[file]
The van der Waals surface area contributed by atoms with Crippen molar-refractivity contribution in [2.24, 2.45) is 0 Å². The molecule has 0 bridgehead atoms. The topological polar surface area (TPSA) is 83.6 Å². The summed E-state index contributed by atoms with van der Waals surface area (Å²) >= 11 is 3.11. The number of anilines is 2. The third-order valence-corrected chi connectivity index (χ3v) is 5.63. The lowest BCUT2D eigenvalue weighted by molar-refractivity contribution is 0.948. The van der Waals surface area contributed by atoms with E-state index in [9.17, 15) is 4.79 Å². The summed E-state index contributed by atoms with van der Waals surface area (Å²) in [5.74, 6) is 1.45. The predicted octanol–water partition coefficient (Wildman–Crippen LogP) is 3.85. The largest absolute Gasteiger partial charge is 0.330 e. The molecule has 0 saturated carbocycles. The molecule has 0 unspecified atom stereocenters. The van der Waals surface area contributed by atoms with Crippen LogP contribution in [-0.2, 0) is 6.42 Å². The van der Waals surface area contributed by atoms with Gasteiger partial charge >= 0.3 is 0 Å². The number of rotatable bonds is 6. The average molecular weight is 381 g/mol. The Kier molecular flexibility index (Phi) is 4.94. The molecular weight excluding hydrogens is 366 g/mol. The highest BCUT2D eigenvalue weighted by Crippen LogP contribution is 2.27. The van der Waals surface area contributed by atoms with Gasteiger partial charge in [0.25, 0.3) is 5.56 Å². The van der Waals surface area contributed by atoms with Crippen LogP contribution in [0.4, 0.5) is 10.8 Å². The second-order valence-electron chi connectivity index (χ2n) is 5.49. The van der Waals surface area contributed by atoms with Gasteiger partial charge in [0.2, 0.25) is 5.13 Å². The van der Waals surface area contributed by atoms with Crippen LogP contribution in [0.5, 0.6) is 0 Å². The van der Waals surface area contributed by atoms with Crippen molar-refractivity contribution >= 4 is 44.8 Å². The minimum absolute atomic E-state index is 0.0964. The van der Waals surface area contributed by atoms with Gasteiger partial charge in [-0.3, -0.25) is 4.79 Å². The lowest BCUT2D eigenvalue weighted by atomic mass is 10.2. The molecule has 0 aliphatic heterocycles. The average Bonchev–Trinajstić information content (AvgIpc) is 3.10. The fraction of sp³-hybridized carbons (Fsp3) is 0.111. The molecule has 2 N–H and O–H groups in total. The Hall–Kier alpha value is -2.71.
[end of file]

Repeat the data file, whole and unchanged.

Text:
The van der Waals surface area contributed by atoms with Crippen molar-refractivity contribution in [2.24, 2.45) is 0 Å². The molecule has 0 bridgehead atoms. The topological polar surface area (TPSA) is 83.6 Å². The summed E-state index contributed by atoms with van der Waals surface area (Å²) >= 11 is 3.11. The number of anilines is 2. The third-order valence-corrected chi connectivity index (χ3v) is 5.63. The lowest BCUT2D eigenvalue weighted by molar-refractivity contribution is 0.948. The van der Waals surface area contributed by atoms with E-state index in [9.17, 15) is 4.79 Å². The summed E-state index contributed by atoms with van der Waals surface area (Å²) in [5.74, 6) is 1.45. The predicted octanol–water partition coefficient (Wildman–Crippen LogP) is 3.85. The largest absolute Gasteiger partial charge is 0.330 e. The molecule has 0 saturated carbocycles. The molecule has 0 unspecified atom stereocenters. The van der Waals surface area contributed by atoms with Crippen LogP contribution in [-0.2, 0) is 6.42 Å². The van der Waals surface area contributed by atoms with Gasteiger partial charge >= 0.3 is 0 Å². The number of rotatable bonds is 6. The average molecular weight is 381 g/mol. The Kier molecular flexibility index (Phi) is 4.94. The molecular weight excluding hydrogens is 366 g/mol. The highest BCUT2D eigenvalue weighted by Crippen LogP contribution is 2.27. The van der Waals surface area contributed by atoms with Gasteiger partial charge in [0.25, 0.3) is 5.56 Å². The van der Waals surface area contributed by atoms with Crippen LogP contribution in [0.4, 0.5) is 10.8 Å². The second-order valence-electron chi connectivity index (χ2n) is 5.49. The van der Waals surface area contributed by atoms with Gasteiger partial charge in [0.2, 0.25) is 5.13 Å². The van der Waals surface area contributed by atoms with Crippen LogP contribution in [0.5, 0.6) is 0 Å². The van der Waals surface area contributed by atoms with Crippen molar-refractivity contribution >= 4 is 44.8 Å². The minimum absolute atomic E-state index is 0.0964. The van der Waals surface area contributed by atoms with Gasteiger partial charge in [-0.3, -0.25) is 4.79 Å². The lowest BCUT2D eigenvalue weighted by atomic mass is 10.2. The molecule has 0 aliphatic heterocycles. The average Bonchev–Trinajstić information content (AvgIpc) is 3.10. The fraction of sp³-hybridized carbons (Fsp3) is 0.111. The molecule has 2 N–H and O–H groups in total. The Hall–Kier alpha value is -2.71.